FISHERS, Ind. (WISH) — A new virtual learning option for the children of some Hamilton Southeastern teachers, staff and faculty has upset some parents of students in the district.
HSE is providing temporary student supervision of virtual learning at school buildings for children of all teachers, staff and faculty in grades K-6.
The supervised virtual learning will start Aug. 3 and run through Sept. 4 at each elementary school and at HSE Intermediate/Junior High.
Jaclyn McTaggart is an ER nurse and told News 8 her two kids have been doing virtual learning since the spring semester. McTaggart doesn’t want the same for them starting in the fall semester.
“It was really a challenge. I feel like the kids didn’t get much of an education, and everyone was kind of rolling with it,” said McTaggart. She said she would’ve liked the option of bringing her kids to school for assistance with virtual learning also.
McTaggart said many students cannot navigate virtual learning and parents may not be able to stay home to help due to work. She also discussed how mental health is weighing on families and believes school can be a safe haven.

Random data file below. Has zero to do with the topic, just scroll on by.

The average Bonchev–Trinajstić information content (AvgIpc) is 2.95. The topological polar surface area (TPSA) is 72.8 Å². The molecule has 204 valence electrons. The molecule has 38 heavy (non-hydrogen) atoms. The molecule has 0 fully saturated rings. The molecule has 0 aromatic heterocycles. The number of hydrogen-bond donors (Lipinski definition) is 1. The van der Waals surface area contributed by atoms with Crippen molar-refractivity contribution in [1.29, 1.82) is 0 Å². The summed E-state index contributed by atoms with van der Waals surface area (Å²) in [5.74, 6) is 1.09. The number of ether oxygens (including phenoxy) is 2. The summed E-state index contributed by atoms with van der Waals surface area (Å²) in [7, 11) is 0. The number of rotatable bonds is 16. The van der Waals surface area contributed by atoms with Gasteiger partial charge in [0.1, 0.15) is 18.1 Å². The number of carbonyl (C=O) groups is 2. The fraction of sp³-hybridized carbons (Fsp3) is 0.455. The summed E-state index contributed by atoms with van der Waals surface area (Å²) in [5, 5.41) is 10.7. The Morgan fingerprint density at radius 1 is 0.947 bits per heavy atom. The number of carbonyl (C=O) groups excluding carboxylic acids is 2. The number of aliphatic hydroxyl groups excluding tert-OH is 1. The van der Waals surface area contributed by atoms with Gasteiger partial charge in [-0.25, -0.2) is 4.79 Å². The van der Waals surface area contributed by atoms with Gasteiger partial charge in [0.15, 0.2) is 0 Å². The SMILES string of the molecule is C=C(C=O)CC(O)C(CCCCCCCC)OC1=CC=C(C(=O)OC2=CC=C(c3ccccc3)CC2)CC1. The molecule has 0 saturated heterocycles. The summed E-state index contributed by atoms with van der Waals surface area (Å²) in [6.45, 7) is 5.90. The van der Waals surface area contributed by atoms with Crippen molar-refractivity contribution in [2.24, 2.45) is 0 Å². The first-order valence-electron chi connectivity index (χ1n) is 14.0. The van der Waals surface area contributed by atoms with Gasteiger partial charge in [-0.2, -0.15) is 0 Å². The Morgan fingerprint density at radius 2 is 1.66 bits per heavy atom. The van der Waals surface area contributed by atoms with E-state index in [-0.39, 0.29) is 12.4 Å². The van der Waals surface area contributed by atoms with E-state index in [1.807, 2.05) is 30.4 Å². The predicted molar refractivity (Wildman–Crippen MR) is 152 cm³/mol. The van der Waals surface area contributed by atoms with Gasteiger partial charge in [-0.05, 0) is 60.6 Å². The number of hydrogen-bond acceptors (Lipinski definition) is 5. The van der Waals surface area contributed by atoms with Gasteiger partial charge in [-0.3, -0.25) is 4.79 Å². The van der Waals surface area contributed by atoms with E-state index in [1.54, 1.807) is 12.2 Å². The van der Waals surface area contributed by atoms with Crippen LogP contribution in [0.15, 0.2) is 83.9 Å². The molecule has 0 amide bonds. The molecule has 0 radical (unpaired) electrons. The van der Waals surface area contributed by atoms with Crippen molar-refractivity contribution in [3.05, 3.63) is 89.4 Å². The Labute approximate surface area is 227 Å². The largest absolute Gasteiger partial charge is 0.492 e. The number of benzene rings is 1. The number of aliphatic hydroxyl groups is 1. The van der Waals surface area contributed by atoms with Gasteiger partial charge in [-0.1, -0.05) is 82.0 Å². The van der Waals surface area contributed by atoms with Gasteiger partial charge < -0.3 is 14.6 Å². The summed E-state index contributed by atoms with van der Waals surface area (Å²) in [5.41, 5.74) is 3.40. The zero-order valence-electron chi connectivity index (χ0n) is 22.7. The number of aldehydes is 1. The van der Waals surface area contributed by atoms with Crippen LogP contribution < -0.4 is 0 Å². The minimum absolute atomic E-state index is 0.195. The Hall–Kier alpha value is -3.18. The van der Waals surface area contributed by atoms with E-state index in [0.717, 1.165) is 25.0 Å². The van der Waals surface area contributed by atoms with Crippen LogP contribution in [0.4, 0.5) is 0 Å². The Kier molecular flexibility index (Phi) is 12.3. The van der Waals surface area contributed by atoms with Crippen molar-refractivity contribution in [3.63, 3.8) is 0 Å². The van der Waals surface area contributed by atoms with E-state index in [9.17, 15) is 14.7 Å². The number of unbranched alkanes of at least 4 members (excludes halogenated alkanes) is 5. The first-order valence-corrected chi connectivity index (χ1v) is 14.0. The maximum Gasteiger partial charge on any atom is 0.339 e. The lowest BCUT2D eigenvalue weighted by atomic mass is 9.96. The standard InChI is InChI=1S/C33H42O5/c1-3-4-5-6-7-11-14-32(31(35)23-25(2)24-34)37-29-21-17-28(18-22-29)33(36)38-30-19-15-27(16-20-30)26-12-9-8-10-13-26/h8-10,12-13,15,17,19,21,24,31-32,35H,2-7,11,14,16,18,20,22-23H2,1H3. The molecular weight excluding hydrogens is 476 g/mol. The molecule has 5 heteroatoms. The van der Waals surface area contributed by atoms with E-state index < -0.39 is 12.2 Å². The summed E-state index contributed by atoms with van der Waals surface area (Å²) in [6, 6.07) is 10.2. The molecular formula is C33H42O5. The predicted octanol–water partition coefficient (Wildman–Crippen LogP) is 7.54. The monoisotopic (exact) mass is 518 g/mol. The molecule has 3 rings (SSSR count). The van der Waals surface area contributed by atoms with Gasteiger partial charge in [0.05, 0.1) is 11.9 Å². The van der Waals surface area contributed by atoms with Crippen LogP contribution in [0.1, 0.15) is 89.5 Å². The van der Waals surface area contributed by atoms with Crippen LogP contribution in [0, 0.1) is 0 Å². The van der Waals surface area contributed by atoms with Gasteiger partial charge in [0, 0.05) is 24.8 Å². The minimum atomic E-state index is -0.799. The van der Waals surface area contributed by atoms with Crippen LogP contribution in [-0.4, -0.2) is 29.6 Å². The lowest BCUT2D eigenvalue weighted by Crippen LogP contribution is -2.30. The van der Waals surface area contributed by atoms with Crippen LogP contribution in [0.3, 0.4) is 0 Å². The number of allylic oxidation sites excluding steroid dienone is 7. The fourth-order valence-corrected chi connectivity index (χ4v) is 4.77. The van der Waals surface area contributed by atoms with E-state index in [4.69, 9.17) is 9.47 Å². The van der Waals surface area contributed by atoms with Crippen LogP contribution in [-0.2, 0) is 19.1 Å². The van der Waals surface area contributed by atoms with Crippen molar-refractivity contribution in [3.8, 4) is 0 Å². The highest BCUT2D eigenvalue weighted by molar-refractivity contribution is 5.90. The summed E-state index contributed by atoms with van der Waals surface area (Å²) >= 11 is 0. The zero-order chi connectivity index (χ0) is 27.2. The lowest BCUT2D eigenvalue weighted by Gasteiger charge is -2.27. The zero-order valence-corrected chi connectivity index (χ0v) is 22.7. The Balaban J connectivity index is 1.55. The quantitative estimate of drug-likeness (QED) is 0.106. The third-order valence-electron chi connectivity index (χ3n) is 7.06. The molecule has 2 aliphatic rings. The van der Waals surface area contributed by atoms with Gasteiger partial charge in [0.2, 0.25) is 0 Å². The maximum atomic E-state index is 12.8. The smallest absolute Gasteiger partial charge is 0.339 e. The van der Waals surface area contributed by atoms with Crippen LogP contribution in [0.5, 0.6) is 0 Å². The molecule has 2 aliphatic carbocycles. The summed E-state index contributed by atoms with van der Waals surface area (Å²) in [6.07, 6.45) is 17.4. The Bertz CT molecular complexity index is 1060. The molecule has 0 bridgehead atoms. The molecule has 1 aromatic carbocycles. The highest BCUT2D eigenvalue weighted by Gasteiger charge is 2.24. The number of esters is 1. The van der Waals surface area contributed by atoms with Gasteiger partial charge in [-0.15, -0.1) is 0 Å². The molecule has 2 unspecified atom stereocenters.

“It is a benefit and perk to the staff, but this was funded by (tax) dollars that was supposed to spread out to everyone. Spaces that are supposed to be open to everyone,” McTaggart said.
HSE is supporting teachers who have to teach virtual learning from their classrooms.
Teachers are reporting back to school after families provided feedback of more scheduled virtual instruction, student engagement and increased rigor, according to the school system.
“These students will still follow along with their assigned teacher via their Canvas Learning Platform. They are not being provided a separate teacher. The permanent substitutes that are conducting the supervision are already being paid and are available to provide this service. This offering is not an additional cost to the district,” said HSE public information officer Emily Abbotts.
Non-staff members will have the option to place their kids into childcare at the local YMCA for special virtual instruction during those four weeks, but some parents believe having to pay up to $187 a week is costly. McTaggart hopes HSE Schools can re-evaluate the virtual option plan in the future.
“It is a cost and that again is another point of this disparity of why do our public dollars get to pay for only the teacher’s children to have supervised supervision and assistance and not the public dollars to get to pay for all children to have supervision and assistance?” asked McTaggart.